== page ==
Big Fish Games cloud gaming serviceThe cloud is quickly becoming an integral part to the future of the game industry, a vision that Sony clearly believes in when it recently acquired Gaikai, a cloud-based gaming service, for $380 million. Gaikai’s rival competitor, OnLive, hasn’t been doing so bad for itself, either.

Amid this ongoing war between services that stream PC and console-quality games over an Internet connection, the casual gaming space has been left untouched. Big Fish Games, the mega publisher of casual games for PC, Mac, and mobile devices, is looking to change that.

Last week, Big Fish gave us a sneak peek of its (unnamed) cloud gaming service — a first in the casual games market — that is set to launch this summer.

“There are others looking at core [games] streaming,” said Will O’ Brien, the VP and general manager of cloud gaming at Big Fish Games, “and the technology behind that needs to be super-low latency and high bandwidth. They’re trying to solve a different problem than we are. We’re really excited about what we have here. We know it’s something you can play today.”


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O’Brien brought an assortment of Android tablets, along with an iPad and a laptop, to prove his point. With the help of his 4G hotspot, he showed us two different types of games running on the service: a popular tile-matching puzzle game and a hidden-object title.

“So what’s happening is that the game’s initiating a session with the server and streaming down to this [tablet],” O’Brien said. “So the device is locally decoding the video. When I tap, it’s sending a click signal to the [remote servers]…it’s taking this game that was originally built for the PC and now making it work on a tablet without changing the source code.”

Like Netflix, Big Fish Games’ service can dynamically adjust the quality of the video, depending on how strong or weak your Internet connection becomes. At first, it was somewhat difficult to play the hidden object game due to how pixelated the video looked, but the picture quality cleared up a few moments later as the connection strengthened. O’Brien then showed us the same game running side-by-side on two different devices: Once he exited the game on a tablet, he immediately picked up where he left off on a laptop.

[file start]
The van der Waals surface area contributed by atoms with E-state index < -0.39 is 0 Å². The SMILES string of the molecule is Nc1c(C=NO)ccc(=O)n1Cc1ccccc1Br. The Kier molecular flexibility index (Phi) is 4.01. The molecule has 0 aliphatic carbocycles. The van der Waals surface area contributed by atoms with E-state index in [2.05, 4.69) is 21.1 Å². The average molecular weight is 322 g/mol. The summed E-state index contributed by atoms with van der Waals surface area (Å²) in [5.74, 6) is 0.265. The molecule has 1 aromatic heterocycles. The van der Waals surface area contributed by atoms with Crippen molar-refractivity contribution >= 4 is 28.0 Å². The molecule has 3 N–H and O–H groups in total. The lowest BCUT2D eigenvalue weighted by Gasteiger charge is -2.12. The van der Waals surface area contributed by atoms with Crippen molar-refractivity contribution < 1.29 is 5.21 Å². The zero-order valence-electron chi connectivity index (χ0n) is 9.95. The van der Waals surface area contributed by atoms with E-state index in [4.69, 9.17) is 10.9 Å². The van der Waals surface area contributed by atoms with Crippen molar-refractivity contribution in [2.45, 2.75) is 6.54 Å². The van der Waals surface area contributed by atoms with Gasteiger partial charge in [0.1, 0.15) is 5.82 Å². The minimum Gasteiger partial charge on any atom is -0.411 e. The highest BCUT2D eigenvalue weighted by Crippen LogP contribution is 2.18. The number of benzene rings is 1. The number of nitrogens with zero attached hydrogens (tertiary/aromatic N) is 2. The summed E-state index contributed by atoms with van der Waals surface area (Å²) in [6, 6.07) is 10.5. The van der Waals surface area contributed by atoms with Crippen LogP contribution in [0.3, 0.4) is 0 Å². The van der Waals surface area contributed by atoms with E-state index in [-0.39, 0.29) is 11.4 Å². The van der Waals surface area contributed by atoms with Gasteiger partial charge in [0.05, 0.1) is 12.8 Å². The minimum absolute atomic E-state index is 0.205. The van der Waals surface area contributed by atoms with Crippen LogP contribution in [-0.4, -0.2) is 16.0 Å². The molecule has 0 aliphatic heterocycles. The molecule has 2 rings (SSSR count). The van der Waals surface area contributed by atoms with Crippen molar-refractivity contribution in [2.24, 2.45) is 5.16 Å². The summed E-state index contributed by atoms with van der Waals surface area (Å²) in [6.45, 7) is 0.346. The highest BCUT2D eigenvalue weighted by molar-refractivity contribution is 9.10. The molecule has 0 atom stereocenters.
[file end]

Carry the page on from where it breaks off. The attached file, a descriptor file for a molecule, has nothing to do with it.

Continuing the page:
“[Our service] is fulfilling that vision and that promise of cross-platform ubiquity without having to build the games to support every platform,” he said. “So I think it’s really disruptive and groundbreaking in the industry and Big Fish is in a position [to do that] because of our brand, our millions of customers, our developers, and the content we have.”

According to O’Brien, it wasn’t until recently that the technology was feasible enough to create a seamless multiplatform gameplay experience. “[We started working on this 18 months ago] because consumer broadband rates have been increasing,” he said. “We can meet the mainstream customer’s profile today, [where] the average Internet speed in the U.S. is about 3.2Mbps, and we’re targeting a 1 to 2Mbps. So we can meet that…. This is bleeding edge, but also viable.”

Though Big Fish Games has released over 2,500 titles at its online portal within the last 10 years (releasing one new game every day for six of those years), its cloud gaming service will start out with just a small selection of that catalog. When it launches later this summer with a proper name and branding, around 100 games should be available to play on demand, with new games added every week.

Pricing has yet to be announced, but O’Brien said they’re considering the usual all-you-can-eat subscription, along with a possible free-to-play model with limited content and ad-support. And while their cloud gaming service is currently running on PC, iOS, and Android, Big Fish Games will reveal specific platforms that support it later on this year.

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